“Well, you know,” hinted Harry, “we’ve heard that Evarts is some sort of relative to Mr. Bascomb.”
“But the rascal has been working to ruin this company,” Tom protested, “and Mr. Bascomb is the trusted president of the company.”
“Yet is Mr. Bascomb really fit to be trusted?” Prescott propounded.
“Mr. Prenter seems to think so, and he is a capable judge of men,” Tom rejoined. “It is the combination of all these circumstances taken together that makes me so curious over Mr. Bascomb’s being willing to bail the fellow.”
“Oh, well, it’s too much of a puzzle for us,” said Harry, shrugging his shoulders. “All we’ve got to do is to keep our eyes open and faithfully guard the property that is entrusted to our care. However, I’m growing sour and sore. Here I’ve got to go to bed presently, and you and Dick are going to be prowling about all night. You’ll have all the excitement, while I’ll be in bed.”
“You seem to forget,” Tom reminded him, “that the last big excitement took place in the daytime, during your shift. Dick and I may have a lazy night, and you may have the air full of wreckage to-morrow in broad daylight.”
They chatted a little while with Mr. Prenter, outside, and then Dick rose at Tom’s signal.
“We must be starting,” said Reade. “I don’t know just what we’re going to do to-night, but we have miles to cover I’m afraid.”
“Being an army officer, Dick, you’ve got a pistol, of course,” suggested Harry hopefully.
“I’ve a brace of them,” nodded the army man.
“Good!” cheered Harry.
“But both of them, unloaded at that, are in my trunks at Mobile,” laughed Dick, whereat Tom chuckled. Harry Hazelton was much inclined to want to carry a pistol in times of danger, but Tom didn’t believe in any such habit.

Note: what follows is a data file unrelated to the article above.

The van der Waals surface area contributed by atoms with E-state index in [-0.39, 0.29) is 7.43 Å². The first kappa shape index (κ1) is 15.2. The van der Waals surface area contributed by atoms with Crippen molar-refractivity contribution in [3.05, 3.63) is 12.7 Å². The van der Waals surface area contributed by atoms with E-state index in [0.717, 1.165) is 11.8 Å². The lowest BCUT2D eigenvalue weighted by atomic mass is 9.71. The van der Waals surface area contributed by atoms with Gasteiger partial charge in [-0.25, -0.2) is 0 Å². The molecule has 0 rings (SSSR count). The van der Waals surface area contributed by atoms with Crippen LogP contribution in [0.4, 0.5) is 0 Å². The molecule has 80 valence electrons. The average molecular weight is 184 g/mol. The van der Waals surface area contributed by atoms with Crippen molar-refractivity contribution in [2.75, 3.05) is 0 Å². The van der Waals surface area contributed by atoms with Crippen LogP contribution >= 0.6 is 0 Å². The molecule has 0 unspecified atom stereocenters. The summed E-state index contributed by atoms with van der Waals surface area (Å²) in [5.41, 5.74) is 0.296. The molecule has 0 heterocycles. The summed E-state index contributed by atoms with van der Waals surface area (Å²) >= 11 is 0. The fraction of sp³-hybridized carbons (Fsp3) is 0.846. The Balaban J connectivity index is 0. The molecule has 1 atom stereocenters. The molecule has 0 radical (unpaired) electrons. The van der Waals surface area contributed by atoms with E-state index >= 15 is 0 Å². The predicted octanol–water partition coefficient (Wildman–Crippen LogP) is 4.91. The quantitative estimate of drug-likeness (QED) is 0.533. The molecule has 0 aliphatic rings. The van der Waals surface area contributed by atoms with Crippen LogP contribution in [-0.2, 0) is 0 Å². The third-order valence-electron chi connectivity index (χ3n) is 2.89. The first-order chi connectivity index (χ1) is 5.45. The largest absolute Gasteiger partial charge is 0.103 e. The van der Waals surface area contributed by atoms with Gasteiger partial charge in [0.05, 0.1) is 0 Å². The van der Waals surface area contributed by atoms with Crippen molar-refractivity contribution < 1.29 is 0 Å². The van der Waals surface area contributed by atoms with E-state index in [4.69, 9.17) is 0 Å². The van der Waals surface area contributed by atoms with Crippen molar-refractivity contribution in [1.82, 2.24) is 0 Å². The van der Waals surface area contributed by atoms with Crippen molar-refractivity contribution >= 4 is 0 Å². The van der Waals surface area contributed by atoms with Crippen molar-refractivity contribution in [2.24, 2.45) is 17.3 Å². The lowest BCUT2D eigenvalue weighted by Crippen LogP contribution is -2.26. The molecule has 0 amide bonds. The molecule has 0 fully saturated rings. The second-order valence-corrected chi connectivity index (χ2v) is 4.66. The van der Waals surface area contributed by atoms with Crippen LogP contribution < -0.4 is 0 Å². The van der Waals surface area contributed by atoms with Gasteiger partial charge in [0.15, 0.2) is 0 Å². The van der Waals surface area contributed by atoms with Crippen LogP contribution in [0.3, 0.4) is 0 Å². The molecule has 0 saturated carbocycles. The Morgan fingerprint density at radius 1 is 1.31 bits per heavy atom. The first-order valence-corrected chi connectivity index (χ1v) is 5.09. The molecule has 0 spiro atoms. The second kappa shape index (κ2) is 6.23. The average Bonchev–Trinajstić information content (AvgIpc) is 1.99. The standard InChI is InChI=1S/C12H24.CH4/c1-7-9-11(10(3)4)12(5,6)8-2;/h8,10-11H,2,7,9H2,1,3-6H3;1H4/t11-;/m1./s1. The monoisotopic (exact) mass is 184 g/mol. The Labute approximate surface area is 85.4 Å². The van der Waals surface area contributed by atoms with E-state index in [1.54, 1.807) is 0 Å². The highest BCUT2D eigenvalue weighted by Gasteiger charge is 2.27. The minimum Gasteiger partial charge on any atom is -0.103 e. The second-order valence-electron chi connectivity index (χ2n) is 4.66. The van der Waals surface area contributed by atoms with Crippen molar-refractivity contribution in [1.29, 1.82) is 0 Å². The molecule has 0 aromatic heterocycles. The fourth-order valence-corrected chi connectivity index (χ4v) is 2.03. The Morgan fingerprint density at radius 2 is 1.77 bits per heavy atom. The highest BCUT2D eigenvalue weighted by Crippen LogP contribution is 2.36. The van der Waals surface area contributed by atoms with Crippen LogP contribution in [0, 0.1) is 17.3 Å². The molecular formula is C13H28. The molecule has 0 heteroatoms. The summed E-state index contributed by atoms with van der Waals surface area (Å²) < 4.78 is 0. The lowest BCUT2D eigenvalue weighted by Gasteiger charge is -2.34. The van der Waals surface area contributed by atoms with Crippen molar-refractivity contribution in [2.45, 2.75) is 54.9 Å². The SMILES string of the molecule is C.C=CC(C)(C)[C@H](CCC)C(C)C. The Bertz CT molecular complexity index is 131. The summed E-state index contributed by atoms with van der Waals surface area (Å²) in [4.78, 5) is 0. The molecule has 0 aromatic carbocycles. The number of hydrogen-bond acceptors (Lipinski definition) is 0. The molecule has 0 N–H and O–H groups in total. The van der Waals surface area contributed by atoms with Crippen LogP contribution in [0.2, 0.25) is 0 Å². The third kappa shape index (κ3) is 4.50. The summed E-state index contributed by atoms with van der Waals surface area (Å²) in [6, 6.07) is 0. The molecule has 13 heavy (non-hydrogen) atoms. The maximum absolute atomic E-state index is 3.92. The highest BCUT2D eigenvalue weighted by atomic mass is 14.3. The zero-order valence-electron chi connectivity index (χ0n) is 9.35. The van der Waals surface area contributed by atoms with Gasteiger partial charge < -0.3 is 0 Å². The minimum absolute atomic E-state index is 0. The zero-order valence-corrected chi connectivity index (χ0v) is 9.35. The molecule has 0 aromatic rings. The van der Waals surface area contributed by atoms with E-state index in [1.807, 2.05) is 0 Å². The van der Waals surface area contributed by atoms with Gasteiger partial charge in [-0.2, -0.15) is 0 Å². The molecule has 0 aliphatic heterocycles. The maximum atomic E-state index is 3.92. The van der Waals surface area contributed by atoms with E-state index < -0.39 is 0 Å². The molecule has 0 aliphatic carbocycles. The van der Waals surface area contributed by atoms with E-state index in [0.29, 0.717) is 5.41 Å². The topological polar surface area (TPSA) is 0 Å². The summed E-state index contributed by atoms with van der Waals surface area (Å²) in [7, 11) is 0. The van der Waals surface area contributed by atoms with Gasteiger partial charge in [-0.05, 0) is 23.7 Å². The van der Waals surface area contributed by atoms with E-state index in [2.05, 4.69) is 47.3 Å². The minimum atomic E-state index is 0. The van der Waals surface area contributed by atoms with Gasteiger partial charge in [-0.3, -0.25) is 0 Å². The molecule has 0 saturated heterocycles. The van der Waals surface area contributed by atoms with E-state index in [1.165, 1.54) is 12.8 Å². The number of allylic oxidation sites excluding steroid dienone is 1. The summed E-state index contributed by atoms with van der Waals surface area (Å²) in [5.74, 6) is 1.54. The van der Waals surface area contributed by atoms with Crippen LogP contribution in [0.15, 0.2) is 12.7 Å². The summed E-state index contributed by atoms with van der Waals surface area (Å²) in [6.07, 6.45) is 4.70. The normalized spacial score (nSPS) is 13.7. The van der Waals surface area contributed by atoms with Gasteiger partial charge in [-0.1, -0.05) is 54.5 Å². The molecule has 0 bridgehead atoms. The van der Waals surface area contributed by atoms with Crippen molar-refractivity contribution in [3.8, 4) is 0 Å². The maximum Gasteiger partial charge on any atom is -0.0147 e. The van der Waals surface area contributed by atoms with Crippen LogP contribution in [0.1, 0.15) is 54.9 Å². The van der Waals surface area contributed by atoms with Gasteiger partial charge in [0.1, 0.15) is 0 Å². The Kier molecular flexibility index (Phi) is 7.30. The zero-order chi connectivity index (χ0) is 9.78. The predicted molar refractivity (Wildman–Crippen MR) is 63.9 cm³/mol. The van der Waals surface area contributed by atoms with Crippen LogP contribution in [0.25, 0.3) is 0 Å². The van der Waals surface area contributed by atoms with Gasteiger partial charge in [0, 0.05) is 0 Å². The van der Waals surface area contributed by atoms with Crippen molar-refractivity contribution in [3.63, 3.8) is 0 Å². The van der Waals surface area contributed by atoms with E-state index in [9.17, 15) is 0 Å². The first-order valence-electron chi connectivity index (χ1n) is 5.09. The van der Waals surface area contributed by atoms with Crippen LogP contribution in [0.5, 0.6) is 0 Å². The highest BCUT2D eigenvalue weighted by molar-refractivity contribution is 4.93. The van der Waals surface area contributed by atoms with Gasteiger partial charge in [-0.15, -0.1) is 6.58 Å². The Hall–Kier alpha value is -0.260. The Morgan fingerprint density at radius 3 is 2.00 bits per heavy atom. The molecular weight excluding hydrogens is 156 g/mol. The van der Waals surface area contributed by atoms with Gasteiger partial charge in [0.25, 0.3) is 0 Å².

“I thought soldiers went armed,” muttered Hazelton ruefully.
“Only when on duty,” Dick informed him.
Nicolas wistfully watched Reade out of sight. The Mexican had been ordered to remain at home to-night, and on no account to think of following his employer. That didn’t at all agree with the faithful fellow’s wishes.
“They’ll be sure to get into some trouble, Senor Hazelton,” Nicolas said mournfully. “I should be on their flank, watching over them.”
“You don’t know Gridley boys,” laughed Harry, “if you don’t understand that Dick Prescott and Tom Reade, together, are a hard team to beat.”
In the meantime Tom led the way down to the camp of workmen. Reade stopped to speak with one of his reliable negroes, whom he found softly strumming a banjo under a tree.
“Are there any visitors in camp to-night who shouldn’t be here?” asked Tom.
“I doan’ beliebe so, boss,” replied the colored man. “Dem gamblers an’ bootleggers ain’ done got bail yet, has they, sah?”
“I don’t believe they have,” replied Tom. “There are no others of their kind here, then?”